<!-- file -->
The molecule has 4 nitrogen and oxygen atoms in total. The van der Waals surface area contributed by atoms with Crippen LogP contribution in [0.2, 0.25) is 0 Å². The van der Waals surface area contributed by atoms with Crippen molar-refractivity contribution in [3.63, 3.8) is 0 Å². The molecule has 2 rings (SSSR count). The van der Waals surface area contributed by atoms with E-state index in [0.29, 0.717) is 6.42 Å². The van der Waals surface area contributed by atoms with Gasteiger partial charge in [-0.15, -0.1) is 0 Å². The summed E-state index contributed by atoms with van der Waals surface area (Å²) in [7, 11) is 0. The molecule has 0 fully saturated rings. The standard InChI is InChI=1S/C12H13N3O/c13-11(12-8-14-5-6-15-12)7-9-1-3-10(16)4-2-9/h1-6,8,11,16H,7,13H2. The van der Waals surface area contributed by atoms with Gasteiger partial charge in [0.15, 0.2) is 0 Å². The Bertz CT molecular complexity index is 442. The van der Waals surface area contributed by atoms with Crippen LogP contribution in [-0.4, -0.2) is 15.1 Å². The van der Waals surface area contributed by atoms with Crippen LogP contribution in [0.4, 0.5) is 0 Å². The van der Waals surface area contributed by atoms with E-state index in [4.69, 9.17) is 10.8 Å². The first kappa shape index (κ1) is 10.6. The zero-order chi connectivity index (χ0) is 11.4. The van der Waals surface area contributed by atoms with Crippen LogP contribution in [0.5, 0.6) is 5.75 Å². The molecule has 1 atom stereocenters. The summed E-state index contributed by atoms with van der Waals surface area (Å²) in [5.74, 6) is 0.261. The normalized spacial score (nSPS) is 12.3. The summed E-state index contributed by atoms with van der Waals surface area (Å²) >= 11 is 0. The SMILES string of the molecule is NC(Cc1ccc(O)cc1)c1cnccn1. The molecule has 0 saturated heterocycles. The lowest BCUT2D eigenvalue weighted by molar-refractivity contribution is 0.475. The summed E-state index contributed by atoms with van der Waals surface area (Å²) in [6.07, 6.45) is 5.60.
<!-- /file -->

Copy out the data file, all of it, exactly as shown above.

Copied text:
The molecule has 4 nitrogen and oxygen atoms in total. The van der Waals surface area contributed by atoms with Crippen LogP contribution in [0.2, 0.25) is 0 Å². The van der Waals surface area contributed by atoms with Crippen molar-refractivity contribution in [3.63, 3.8) is 0 Å². The molecule has 2 rings (SSSR count). The van der Waals surface area contributed by atoms with E-state index in [0.29, 0.717) is 6.42 Å². The van der Waals surface area contributed by atoms with Gasteiger partial charge in [-0.15, -0.1) is 0 Å². The summed E-state index contributed by atoms with van der Waals surface area (Å²) in [7, 11) is 0. The molecule has 0 fully saturated rings. The standard InChI is InChI=1S/C12H13N3O/c13-11(12-8-14-5-6-15-12)7-9-1-3-10(16)4-2-9/h1-6,8,11,16H,7,13H2. The van der Waals surface area contributed by atoms with Gasteiger partial charge in [0.15, 0.2) is 0 Å². The Bertz CT molecular complexity index is 442. The van der Waals surface area contributed by atoms with Crippen LogP contribution in [-0.4, -0.2) is 15.1 Å². The van der Waals surface area contributed by atoms with Crippen LogP contribution in [0.4, 0.5) is 0 Å². The van der Waals surface area contributed by atoms with E-state index in [4.69, 9.17) is 10.8 Å². The first kappa shape index (κ1) is 10.6. The zero-order chi connectivity index (χ0) is 11.4. The van der Waals surface area contributed by atoms with Crippen LogP contribution in [0.5, 0.6) is 5.75 Å². The molecule has 1 atom stereocenters. The summed E-state index contributed by atoms with van der Waals surface area (Å²) in [5.74, 6) is 0.261. The normalized spacial score (nSPS) is 12.3. The summed E-state index contributed by atoms with van der Waals surface area (Å²) >= 11 is 0. The SMILES string of the molecule is NC(Cc1ccc(O)cc1)c1cnccn1. The molecule has 0 saturated heterocycles. The lowest BCUT2D eigenvalue weighted by molar-refractivity contribution is 0.475. The summed E-state index contributed by atoms with van der Waals surface area (Å²) in [6.07, 6.45) is 5.60.